Gender and Student Participation by Bethany C. Leraas, Nicole R. Kippen and Susan J. Larsoncover art (Article)

Active class participation has been associated with student engagement and can be an important aspect of a successful learning experience in college classrooms. Several factors influence student participation including classroom dynamics (such as classroom connectedness, instructor-student rapport) and individual characteristics (such as biological sex and psychological gender).  With respect to individual characteristics, previous research has evaluated sex differences in participation and has yielded inconsistent findings. The present study investigated the relationship between psychological gender and student participation both in- and out-of-class.

cover artGender in Science, Technology, Engineering, and Mathematics: Issues, Causes, Solutions by Tessa E S Charlesworth and Mahzarin R. Banaji (Article)

The landscape of gender in education and the workforce has shifted over the past decades: women have made gains in representation, equitable pay, and recognition through awards, grants, and publications. Despite overall change, differences persist in the fields of science, technology, engineering, and mathematics (STEM). This Viewpoints article on gender disparities in STEM offers an overarching perspective by addressing what the issues are, why the issues may emerge, and how the issues may be solved.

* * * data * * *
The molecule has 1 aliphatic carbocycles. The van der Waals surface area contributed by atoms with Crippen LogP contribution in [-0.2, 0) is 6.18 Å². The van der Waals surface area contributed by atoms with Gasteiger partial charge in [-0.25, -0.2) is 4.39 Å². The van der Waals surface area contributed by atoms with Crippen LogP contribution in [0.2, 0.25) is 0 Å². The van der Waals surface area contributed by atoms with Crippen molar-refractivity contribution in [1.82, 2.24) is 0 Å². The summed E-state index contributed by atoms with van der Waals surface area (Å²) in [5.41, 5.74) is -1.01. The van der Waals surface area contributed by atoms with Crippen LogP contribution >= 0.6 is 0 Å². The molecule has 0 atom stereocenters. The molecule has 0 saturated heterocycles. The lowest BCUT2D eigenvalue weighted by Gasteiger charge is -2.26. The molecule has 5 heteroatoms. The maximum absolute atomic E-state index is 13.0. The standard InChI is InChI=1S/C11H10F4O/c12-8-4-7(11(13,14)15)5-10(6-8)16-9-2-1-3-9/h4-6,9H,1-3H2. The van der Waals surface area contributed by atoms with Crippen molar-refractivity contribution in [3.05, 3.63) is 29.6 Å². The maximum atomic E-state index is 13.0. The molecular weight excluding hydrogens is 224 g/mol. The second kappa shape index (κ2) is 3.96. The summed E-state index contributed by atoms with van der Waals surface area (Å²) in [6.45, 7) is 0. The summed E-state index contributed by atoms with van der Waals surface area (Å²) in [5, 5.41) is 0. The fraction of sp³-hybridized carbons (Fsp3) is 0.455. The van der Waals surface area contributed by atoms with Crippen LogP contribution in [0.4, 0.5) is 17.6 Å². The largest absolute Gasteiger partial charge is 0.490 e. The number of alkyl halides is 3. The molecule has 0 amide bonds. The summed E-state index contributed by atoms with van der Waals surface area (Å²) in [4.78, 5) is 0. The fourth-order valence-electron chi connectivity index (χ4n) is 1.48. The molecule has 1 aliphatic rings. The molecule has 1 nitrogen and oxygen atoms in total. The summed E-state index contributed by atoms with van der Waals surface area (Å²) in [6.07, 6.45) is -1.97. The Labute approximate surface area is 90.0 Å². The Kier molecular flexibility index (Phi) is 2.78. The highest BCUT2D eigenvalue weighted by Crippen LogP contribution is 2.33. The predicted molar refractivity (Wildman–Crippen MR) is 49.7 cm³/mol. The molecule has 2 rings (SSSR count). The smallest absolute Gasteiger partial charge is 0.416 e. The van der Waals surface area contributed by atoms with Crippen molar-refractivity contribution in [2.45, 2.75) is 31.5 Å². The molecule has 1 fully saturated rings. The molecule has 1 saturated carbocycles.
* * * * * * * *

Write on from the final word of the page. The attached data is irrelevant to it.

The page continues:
Suggest a topic

What topic are you interested in?

Not only do we love feedback, but we love to dig up resources you’re interested in! If you have a topic you would like to see featured here, please contact Linda Fox (Library Services).

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For everything from fun series to service and programming updates, follow us on social media. We’re active on Facebook, Instagram, and Twitter!

 

 

Happy Open Education Week!

February 26, 2021

Open education is a philosophy about the way people should produce, share, and build on knowledge. “Open educational resources (OERs) provide a model for convenient, cost-effective access [to resources] with no copyright barriers to worry about, expensive texts to purchase, or restrictions on adaptation, customization or re-use.”[i]

Open Education Week seeks to raise awareness and highlight open education efforts worldwide. OE Week provides practitioners, educators and students an opportunity to gain a greater understanding of open educational practices and be inspired by the wonderful work being developed by the community around the world. [ii]